Contact lenses can disappear, too
It's true! Contact lenses can disappear, too.
I have had the contact move above the cornea and try and try, and I have a heck of a time finding the hiding contact.
After addressing in last week's Reflections column about the issue of losing or misplacing my glasses, I decided to share some experiences others and myself have experienced with contact lenses.
I love contact lenses. They offer unbelievable freedom.
As I said in the last column, my brother-in-law, Darrell Hansen of Blooming Prairie, convinced me to switch to contact lenses. I must admit that it was an adjustment from popping my glasses atop my nose to positioning them on my eyeball.
I now wear just one contact lens. I have had a cataract removed from my right eye. My ophthalmologist then placed an implant on that eye. The left eye still has the cataract, which is not yet "ripe," says my doctor.
The most difficult part of wearing contacts is to place them on the eye. I have not had a problem putting my finger on my eyeball, but sometimes, it just doesn't want to stay implanted.
It's a trick to placing the contacts on the eye. Make the lens look like a taco. If it doesn't resemble a taco, the contact likely will not feel right.
I've heard horror stories about contacts. My neighbor's daughter actually swallowed a lens after placing it in a cup, forgetting to bring her contact carrier to her destination.
When I worked at a small weekly newspaper in North Branch, one of our typists could not find one of her contacts. After looking in many places, she finally realized she had put one contact atop the other.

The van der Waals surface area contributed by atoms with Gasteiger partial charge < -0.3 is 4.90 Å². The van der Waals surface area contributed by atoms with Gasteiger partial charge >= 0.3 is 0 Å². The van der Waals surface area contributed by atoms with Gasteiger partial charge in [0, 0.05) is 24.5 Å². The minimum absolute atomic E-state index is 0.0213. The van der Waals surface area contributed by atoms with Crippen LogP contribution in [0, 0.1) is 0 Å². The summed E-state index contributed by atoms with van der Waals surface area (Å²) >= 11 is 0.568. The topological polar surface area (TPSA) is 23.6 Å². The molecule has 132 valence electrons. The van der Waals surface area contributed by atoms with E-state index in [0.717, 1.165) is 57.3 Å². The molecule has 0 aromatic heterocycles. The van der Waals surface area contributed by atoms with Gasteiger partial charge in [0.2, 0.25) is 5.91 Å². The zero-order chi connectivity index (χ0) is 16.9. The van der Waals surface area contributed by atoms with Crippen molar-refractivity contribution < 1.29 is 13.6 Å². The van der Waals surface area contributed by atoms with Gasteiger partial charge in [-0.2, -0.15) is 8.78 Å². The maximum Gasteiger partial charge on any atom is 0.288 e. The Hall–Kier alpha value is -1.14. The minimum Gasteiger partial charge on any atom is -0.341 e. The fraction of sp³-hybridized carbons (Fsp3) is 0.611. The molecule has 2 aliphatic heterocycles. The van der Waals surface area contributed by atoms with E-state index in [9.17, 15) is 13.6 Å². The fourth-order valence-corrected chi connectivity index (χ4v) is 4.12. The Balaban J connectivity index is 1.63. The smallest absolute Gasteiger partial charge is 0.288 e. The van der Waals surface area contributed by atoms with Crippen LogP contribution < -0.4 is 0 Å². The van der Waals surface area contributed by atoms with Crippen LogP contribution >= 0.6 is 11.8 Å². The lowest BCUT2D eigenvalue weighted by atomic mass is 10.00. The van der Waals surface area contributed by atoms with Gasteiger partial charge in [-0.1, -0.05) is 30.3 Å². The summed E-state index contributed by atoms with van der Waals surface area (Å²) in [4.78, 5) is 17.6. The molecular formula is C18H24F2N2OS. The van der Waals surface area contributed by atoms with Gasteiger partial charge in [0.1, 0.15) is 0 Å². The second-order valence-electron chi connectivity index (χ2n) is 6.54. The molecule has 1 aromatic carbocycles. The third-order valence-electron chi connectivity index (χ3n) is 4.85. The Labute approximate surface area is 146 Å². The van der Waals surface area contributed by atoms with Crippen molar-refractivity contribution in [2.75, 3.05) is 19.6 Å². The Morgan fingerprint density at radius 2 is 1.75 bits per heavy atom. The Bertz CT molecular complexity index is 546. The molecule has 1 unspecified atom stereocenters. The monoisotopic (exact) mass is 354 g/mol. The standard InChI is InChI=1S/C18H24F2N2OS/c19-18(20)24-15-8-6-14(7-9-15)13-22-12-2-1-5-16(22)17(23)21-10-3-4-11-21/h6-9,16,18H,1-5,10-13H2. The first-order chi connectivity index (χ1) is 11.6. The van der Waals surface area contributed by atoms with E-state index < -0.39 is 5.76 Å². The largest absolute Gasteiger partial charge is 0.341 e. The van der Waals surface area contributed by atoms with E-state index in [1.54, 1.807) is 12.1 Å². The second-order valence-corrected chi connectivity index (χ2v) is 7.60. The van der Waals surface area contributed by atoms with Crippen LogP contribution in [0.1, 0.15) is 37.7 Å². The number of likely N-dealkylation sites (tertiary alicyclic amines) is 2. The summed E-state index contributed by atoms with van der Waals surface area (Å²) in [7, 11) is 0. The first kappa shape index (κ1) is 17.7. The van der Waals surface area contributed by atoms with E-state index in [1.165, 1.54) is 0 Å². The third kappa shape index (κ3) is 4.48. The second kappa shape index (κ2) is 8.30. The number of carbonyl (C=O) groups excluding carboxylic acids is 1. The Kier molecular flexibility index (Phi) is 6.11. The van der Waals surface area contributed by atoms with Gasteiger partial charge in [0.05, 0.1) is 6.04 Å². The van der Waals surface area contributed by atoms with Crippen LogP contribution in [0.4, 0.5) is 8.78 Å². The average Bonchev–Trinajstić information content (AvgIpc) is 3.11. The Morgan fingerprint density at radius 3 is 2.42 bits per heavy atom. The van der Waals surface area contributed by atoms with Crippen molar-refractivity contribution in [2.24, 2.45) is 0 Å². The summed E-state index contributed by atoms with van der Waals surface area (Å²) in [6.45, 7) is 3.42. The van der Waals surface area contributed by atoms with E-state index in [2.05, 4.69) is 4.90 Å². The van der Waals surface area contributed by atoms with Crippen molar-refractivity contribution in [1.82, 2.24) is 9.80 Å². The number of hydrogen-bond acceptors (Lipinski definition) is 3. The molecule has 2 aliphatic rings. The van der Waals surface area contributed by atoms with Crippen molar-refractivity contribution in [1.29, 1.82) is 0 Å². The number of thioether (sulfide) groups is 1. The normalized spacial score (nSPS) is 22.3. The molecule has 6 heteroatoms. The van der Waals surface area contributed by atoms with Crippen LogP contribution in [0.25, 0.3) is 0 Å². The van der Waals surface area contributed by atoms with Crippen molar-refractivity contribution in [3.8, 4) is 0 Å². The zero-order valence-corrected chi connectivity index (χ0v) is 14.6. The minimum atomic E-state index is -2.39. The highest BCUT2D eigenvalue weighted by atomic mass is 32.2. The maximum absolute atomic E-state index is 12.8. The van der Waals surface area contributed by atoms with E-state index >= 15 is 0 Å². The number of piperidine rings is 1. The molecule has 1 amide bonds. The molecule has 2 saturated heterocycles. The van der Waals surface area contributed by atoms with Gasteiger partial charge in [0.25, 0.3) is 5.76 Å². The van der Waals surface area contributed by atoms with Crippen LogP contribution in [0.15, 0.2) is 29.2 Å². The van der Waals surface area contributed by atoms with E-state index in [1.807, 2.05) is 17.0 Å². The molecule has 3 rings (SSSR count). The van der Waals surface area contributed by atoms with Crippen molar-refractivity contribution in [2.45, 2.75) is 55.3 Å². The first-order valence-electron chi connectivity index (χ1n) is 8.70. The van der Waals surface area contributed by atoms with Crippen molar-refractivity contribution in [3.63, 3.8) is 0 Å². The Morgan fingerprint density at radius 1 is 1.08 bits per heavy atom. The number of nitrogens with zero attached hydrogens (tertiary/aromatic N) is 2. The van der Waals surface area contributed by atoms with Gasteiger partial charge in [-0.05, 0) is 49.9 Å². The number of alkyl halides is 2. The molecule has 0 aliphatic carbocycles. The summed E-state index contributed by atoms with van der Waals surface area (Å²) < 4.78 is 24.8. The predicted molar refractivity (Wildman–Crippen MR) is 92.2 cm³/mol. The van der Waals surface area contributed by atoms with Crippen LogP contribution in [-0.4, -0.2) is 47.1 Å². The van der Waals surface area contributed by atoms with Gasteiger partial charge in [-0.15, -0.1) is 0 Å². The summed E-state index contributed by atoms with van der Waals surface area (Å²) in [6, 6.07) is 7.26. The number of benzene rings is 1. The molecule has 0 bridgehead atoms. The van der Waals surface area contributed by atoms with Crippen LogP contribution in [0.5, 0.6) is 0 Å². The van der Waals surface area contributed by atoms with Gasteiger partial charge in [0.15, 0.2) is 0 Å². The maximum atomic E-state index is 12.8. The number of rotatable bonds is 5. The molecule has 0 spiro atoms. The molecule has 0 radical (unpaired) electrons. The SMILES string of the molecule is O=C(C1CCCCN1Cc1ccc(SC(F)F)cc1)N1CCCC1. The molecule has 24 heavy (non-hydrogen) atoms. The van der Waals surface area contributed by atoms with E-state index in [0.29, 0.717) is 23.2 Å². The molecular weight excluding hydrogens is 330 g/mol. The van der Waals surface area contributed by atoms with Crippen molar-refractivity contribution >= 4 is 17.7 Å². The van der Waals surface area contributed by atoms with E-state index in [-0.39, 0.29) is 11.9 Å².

I once had the misfortune of having my contact dislodge itself while I was out for a morning jog. I managed to catch it with my finger. What did I do next? You are right. I found moisture for it and popped it into my mouth.
After running a few blocks with the contact in my mouth, I stopped and decided to attempt placing the lens back into my eye. I succeeded.
With only one contact in my eyes, I have sometimes made the mistake of trying to remove a contact from my right eye. Finally realizing my mistake, I switched to working on my left eye.
On occasion, I have forgotten to remove my contacts at bedtime and when I awake, I realize that I can still see clearly. Oops! I forgot take the lenses out.
I wish I could have the LASIK surgery, but my longtime ophthalmologist Dr. Sabina Zimering, a survivor of the Holocaust, said my vision is too advanced to save it with LASIK. Son Troy and granddaughter Kaley have both had LASIK and love its benefits.
The U.S. market for contact lenses is more than 2 billion. More women than men wear contact lenses.
In addition to providing better vision, contacts are preferred to wearing glasses when also wearing a mask.
If you don't wear glasses or contact lenses, you can consider yourself fortunate. Good vision is everything.